I’m optimistic, because it looks as though, in my lifetime, BC treatment will be tailored to each patient. There’ll be less surgery and better drugs.
The other day, over lunch, I was reading the Sept 2011 issue of the Atlantic and came upon this image on p. 37. According to the not-so-fine print, this full-page broccoli fix is sponsored by MARS chocolate, North America, website listed: www.marshealthyliving.com So we can find out about nutrition from the company that manufactures M&M’s, Snickers, Twix, MilkyWay […]
(and, on bias in education) On the bus last week I was reading the latest New Yorker and came upon a short, front-end piece by Ian Frazier on Mary Jane Seacole, a Jamaican nurse who tended wounded soldiers in the Crimean War. As best as I can recall, I’d never heard before of Florence Nightingale’s […]
I must have been reading a magazine when Mashable reported on new findings about the news from the Pew Research Center. A December 2010 survey confirmed that Americans are turning away from newspapers and logging onto the Web. Among young people, the Internet exceeds TV as a news source: In 2010, for the first time, […]
So many others have written on Wakefield’s fraud, and considered the role of the press in perpetuating the notion that vaccines cause autism, I wasn’t going to cover it here on ML. But I do think there are a few instructive points from this “lesson” about medical communication and news:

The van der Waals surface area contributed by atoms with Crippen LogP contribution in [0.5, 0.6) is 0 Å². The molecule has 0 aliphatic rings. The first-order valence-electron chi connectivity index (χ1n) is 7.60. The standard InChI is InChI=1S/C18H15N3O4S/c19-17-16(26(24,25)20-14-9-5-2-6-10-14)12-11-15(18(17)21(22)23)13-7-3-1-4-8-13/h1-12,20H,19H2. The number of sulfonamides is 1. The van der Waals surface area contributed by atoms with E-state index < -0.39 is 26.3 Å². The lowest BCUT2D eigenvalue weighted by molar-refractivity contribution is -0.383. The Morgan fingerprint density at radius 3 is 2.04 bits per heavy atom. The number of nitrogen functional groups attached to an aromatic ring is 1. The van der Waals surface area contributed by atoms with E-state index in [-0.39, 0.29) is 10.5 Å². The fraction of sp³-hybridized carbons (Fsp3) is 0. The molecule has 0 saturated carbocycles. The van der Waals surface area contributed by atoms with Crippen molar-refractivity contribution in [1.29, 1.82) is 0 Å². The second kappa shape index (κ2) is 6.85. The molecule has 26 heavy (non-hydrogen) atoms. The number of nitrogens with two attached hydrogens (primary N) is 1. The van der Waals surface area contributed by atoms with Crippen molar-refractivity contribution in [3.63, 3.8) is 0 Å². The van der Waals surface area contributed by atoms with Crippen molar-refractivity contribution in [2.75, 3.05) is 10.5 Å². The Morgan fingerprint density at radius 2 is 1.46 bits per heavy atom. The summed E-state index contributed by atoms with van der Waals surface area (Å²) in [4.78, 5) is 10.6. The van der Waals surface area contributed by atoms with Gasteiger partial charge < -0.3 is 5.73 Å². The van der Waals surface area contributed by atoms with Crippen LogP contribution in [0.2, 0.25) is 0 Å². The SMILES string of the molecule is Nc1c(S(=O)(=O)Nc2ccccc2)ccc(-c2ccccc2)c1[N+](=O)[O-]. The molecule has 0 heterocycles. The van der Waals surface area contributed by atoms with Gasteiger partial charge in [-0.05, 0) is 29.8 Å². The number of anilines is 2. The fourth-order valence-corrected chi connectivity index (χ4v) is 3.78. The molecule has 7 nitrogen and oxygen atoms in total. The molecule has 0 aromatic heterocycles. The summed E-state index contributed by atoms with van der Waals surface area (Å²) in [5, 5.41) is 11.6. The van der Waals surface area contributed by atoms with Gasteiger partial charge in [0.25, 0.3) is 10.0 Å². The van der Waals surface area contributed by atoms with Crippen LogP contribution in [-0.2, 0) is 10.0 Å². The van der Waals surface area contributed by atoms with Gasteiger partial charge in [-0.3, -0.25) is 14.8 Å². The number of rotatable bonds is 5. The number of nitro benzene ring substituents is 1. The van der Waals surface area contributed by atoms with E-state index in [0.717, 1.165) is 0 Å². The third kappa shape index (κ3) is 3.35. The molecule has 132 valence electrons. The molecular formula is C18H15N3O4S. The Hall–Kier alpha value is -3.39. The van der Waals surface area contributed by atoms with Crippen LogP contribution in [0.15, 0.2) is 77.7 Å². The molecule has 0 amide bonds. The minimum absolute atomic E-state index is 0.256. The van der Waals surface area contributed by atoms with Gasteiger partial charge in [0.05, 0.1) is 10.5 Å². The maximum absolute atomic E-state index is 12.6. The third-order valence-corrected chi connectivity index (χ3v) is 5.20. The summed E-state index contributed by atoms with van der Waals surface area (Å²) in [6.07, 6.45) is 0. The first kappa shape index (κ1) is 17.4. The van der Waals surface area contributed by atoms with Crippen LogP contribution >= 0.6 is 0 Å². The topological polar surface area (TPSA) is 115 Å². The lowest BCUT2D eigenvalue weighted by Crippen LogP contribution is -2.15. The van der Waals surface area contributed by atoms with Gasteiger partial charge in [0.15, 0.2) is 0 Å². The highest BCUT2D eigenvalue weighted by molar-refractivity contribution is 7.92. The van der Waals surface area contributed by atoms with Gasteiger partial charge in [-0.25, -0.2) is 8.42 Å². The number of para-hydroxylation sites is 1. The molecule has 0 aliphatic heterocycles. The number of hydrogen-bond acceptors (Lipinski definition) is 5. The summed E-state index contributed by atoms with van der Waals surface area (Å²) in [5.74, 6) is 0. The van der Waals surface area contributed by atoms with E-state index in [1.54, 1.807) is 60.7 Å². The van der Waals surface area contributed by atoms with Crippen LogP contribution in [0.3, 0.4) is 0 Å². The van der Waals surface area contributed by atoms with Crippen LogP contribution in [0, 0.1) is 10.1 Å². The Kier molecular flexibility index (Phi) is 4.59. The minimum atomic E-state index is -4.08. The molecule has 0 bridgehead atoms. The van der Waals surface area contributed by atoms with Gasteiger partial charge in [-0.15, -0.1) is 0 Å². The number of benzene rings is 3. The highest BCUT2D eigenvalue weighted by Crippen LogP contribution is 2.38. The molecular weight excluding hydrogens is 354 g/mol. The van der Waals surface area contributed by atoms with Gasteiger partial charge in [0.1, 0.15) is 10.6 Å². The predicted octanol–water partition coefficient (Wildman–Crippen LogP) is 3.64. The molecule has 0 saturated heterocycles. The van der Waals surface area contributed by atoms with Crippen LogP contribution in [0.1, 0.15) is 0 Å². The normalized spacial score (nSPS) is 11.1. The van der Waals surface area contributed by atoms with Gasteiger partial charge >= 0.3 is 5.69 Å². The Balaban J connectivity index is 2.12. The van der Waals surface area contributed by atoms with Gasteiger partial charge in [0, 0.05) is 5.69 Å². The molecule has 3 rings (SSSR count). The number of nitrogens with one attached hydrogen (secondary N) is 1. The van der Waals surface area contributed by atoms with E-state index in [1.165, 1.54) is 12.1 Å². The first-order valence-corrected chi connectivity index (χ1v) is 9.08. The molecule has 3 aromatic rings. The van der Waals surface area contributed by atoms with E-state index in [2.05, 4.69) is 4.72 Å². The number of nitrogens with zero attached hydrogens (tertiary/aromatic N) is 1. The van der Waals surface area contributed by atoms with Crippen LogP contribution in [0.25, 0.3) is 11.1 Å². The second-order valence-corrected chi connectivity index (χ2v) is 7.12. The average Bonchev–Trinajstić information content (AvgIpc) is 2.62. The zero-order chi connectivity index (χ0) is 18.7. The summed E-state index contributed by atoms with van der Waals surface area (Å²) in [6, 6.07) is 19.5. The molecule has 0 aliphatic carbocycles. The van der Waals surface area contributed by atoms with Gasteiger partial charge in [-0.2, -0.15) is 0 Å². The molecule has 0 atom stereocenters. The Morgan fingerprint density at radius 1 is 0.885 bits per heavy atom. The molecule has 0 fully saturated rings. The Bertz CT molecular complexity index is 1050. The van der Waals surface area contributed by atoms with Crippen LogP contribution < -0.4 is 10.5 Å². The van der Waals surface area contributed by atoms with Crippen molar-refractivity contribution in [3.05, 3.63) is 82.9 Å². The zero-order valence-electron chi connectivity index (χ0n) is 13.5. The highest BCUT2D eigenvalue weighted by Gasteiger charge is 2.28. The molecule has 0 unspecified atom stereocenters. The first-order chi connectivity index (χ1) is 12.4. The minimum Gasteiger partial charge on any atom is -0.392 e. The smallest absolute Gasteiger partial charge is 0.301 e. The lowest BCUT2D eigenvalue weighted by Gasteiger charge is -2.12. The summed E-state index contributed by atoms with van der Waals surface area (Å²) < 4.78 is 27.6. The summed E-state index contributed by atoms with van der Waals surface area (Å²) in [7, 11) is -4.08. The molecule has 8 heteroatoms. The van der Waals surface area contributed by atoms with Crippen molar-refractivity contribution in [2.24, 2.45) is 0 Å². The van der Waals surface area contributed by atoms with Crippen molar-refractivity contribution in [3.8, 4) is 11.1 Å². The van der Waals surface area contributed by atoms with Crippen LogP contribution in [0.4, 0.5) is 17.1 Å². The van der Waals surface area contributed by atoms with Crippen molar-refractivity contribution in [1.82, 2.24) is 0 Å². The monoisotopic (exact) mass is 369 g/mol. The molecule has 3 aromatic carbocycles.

1. People aren’t always rational in their decisions about health care. (This is an understatement.)
In some ways this seems like a pro-active, well-intentioned policy that could save lives. On the other hand, as discussed in the NEJM piece, the new screening policy raises a host of challenging issues:
* how will colleges inform minor players’ parents about results?
* how will the schools handle players’ privacy?…
…I think the answer is inherent in the goal of being engaged, and that has to do with the concept of patient autonomy – what’s essentially the capacity of a person to live and make decisions according to one’s own set of knowledge, goals and values.
Autonomy in medicine, which borders on the empowerment idea, can be an aim in itself, and therefore valuable regardless of any measured outcome.